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Tesla Model X SUV finally arrives with 257-mile range, 92 mpg

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Marcio Jose Sanchez/AP/File

(Read caption) Elon Musk, CEO of Tesla Motors Inc., introduces the Model X car at the company's headquarters Tuesday, Sept. 29, 2015, in Fremont, Calif.

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The Tesla Model X electric crossover will achieve a maximum 257 miles of range in production-ready form.

Official U.S. Environmental Protection Agency range and efficiency ratings for the Model X were posted yesterday, ahead of the first deliveries.

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The first handful of Model X crossovers were handed over to customers last night at Tesla's factory in Fremont, California.

So far, ratings for only two Model X variants are listed, although more models may be added at a later date.

The 257-mile range rating applies to the Model X 90D, which features all-wheel drive and the 90-kilowatt-hour battery pack unveiled for the Model S back in July.

This model is also rated at 91 MPGe combined (90 MPGe city, 94 MPGe highway).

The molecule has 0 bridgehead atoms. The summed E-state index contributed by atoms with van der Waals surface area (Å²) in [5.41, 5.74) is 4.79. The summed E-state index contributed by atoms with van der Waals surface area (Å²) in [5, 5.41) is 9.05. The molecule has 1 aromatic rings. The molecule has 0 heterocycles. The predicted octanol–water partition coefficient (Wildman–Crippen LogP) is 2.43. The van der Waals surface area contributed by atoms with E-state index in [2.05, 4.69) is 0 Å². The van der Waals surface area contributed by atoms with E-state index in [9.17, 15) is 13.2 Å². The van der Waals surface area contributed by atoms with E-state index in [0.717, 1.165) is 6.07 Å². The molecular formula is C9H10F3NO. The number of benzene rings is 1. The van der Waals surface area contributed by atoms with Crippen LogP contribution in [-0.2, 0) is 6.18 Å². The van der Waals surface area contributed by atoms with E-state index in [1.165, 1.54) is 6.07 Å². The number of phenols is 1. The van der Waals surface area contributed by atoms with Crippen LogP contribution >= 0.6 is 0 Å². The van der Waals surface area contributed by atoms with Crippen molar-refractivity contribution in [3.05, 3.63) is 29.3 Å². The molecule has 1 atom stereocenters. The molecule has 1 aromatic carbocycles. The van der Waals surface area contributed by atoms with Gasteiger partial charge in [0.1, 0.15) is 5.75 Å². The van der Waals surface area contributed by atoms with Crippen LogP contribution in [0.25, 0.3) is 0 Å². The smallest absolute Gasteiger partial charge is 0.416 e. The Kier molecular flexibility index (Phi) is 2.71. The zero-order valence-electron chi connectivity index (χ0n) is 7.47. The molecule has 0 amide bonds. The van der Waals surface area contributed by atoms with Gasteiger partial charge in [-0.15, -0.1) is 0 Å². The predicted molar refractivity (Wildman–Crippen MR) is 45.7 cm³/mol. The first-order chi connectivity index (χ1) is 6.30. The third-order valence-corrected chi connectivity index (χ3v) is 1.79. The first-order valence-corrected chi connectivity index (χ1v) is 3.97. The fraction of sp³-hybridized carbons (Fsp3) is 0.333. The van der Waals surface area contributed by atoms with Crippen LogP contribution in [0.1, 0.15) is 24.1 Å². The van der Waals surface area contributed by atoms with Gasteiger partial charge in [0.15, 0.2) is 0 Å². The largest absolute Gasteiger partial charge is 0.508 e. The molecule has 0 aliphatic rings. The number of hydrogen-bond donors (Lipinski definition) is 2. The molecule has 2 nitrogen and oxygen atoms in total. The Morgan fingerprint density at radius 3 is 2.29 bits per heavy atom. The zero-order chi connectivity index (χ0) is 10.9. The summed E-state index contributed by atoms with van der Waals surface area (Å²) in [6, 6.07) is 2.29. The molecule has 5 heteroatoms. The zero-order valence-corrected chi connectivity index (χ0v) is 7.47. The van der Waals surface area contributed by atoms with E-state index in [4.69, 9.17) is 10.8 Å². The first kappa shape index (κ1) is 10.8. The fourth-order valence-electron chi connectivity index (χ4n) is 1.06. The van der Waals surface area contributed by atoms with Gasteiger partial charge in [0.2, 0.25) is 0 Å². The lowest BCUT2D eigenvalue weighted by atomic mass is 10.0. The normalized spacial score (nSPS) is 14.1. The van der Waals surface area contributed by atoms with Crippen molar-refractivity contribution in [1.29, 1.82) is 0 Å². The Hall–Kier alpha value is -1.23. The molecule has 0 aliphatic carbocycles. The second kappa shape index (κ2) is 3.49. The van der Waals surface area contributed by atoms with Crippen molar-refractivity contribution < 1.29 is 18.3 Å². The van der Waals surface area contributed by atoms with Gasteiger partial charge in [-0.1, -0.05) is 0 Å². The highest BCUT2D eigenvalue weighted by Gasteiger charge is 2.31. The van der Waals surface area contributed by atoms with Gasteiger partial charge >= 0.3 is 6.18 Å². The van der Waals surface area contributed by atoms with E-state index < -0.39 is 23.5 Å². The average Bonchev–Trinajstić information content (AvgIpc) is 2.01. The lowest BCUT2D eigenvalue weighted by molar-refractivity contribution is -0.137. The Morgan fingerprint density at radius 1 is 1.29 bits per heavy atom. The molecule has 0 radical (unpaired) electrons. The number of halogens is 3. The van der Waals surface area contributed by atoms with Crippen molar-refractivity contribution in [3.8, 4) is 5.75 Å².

Tesla will also offer a Model X P90D performance model at launch, with slight decreases in efficiency.

The P90D is rated at 250 miles of range--confirming Tesla's previous estimate--and 89 MPGe combined (89 MPGe city, 90 MPGe highway).

Perhaps not surprisingly, the larger and heavier Model X has lower range and efficiency ratings than a comparable Model S.

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The Model S P90D is rated at 270 miles of range and 100 MPGe combined (95 MPGe city, 106 MPGe highway), while the Model S P90D is rated at 253 miles and 93 MPGe combined (89 MPGe city, 98 MPGe highway).

That difference will likely be maintained in terms of performance as well.

A leaked online configurator for the Model X P90D shows a claimed 0 to 60 mph time of 3.2 seconds with the optional "Ludicrous" mode.

A Model S P90D so equipped will do 0 to 60 mph in 2.8 seconds.

The first production Model X crossovers made available to customers will all be fully-loaded P90D Signature Series models.

Base price was previously listed as $132,000, before any Federal, state, or local incentives.

Beyond that, Tesla CEO Elon Musk has said that a Model X will generally cost $5,000 more than a comparably-equipped Model S.

Tesla plans to unveil the Model X in production-ready form tonight, and deliver the first examples to their owners.

However, it may still take some time for Tesla to fully ramp-up production, and for the Model X to become more widely available.